Reaching the Growing Hispanic Market

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Imagine being in Latin America without ever leaving the Unites States. After all, the United States has the fifth-largest Spanish-speaking population in the world. Numbering almost 30 million, the U.S. Hispanic population is roughly equal to the population of Canada.


While similar language, religion and immigration experience characterize the Hispanic market, it's composed of people from many different countries, each with their own culture and traditions.


With buying power projected at well over $400 billion, the Hispanic market attracts an ever-increasing amount of advertising dollars from major corporations, some of which have adapted or developed services specifically targeted to Spanish-speaking consumers. These advertisers benefit from the presence of well-established Spanish language media outlets, which include the Univision and Telemundo television networks (and their local affiliates), radio stations, national magazines and regional newspapers.


For direct marketers, the Hispanic market represents an opportunity to tap into an audience market that receives significantly less direct mail than other segments of the population. Hispanic households tend to be younger and larger than their non-Hispanic counterparts. Although the average household income is lower than that of the general population, these families are in a mode to develop brand loyalties and acquire goods and services. For example, computer ownership and usage has increased substantially over the past few years, along with the advent of bilingual Web sites such as quepasa.com. Inherent in this opportunity are numerous challenges, including issues of language, culture, logistics of service and, of course, availability of lists.


Both response and compiled (based on surname) lists are available to target Hispanic consumers. Response lists frequently indicate the language of the transaction. Some notable examples include La Voz Catolica and People en Espanol, which reach subscribers to Spanish-language publications. Hispanic Magazine and Hispanic Business are published in English. Editorial Televisa publishes 17 magazines for the U.S. Hispanic market, including Spanish-language editions of Elle, Marie Claire and Men's Health as well as market-specific magazines such as TV y Novelas and Christina La Revista, named for Cuban-born talk-show host Cristina Saralegui. Its master file list of subscribers is available, though not by individual title. Univision, Telemundo and Abernathy & Closther make responder and buyer lists to Spanish-language offers available.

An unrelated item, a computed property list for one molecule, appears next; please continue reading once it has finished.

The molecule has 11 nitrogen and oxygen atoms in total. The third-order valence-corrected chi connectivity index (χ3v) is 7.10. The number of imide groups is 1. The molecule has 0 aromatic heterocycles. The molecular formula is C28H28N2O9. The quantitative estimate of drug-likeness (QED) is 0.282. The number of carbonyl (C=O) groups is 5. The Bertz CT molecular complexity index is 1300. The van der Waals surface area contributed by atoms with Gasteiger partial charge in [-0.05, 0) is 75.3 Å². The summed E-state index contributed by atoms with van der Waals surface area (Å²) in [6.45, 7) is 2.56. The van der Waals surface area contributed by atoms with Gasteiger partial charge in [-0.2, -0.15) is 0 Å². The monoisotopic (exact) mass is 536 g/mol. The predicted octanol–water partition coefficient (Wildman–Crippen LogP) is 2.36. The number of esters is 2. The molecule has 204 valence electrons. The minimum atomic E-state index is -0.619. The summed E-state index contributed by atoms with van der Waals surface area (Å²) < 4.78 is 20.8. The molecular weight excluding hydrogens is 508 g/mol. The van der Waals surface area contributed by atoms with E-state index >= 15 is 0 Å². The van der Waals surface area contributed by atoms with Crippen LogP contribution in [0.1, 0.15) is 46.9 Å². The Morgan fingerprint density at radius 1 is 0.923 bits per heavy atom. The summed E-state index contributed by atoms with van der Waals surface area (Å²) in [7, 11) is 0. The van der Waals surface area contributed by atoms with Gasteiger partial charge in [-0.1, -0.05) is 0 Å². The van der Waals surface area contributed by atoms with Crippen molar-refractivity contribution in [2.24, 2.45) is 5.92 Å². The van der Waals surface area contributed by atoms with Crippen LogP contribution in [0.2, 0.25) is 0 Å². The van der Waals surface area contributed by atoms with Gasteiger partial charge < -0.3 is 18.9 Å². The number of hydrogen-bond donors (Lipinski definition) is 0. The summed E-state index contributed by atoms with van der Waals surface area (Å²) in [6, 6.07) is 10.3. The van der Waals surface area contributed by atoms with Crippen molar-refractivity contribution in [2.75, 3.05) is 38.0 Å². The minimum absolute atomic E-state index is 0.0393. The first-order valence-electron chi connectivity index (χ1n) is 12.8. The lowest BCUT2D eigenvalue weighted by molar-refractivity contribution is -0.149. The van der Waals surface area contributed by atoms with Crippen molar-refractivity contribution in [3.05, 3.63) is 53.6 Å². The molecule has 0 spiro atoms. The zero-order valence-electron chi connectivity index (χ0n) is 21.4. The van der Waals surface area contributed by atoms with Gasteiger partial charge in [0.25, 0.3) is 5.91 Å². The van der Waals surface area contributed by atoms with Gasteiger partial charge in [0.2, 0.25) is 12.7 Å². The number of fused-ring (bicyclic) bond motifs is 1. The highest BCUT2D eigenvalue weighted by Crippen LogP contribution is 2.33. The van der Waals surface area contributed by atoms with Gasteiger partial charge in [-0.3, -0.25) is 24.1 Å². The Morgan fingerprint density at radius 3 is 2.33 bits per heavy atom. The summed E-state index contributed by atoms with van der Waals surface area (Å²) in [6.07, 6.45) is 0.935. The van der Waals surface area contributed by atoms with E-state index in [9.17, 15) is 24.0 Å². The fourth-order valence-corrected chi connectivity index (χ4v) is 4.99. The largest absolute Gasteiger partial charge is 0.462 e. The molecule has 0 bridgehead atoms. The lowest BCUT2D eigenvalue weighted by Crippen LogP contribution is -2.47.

Also consider files with ethnic enhancements. Performance Data makes its Hispanic consumers available on its master file and on specialty lists, such as Home & Hearth Home Furnishings Buyers and She's Changing Her Name. Files such as these offer the advantage of extensive demographic selections, including age, income, presence of children, use of credit card and home ownership. Finally, some list owners, mindful that they have a sizable Hispanic customer base, will frequently allow mailers to perform their own surname match select.


For most mailers, the prospect of printing both English and Spanish language versions of direct mail pieces, especially catalogs, is cost-prohibitive. Many find that advising prospective customers about the availability of Spanish-language operators is effective. International Male, for example, has a specific toll-free number for Spanish- language customers, and its call center is staffed with bilingual operators.


So much for facts, figures and anecdotes. A wealth of information exists on the Hispanic market, and with an upcoming census, this base of information will grow. With this in mind, it's up to direct marketers to decide whether they wish to target the Hispanic market outside the scope of their current direct mail program.


Larry Shoobs is vice president of list management at Fasano and Associates, Los Angeles.
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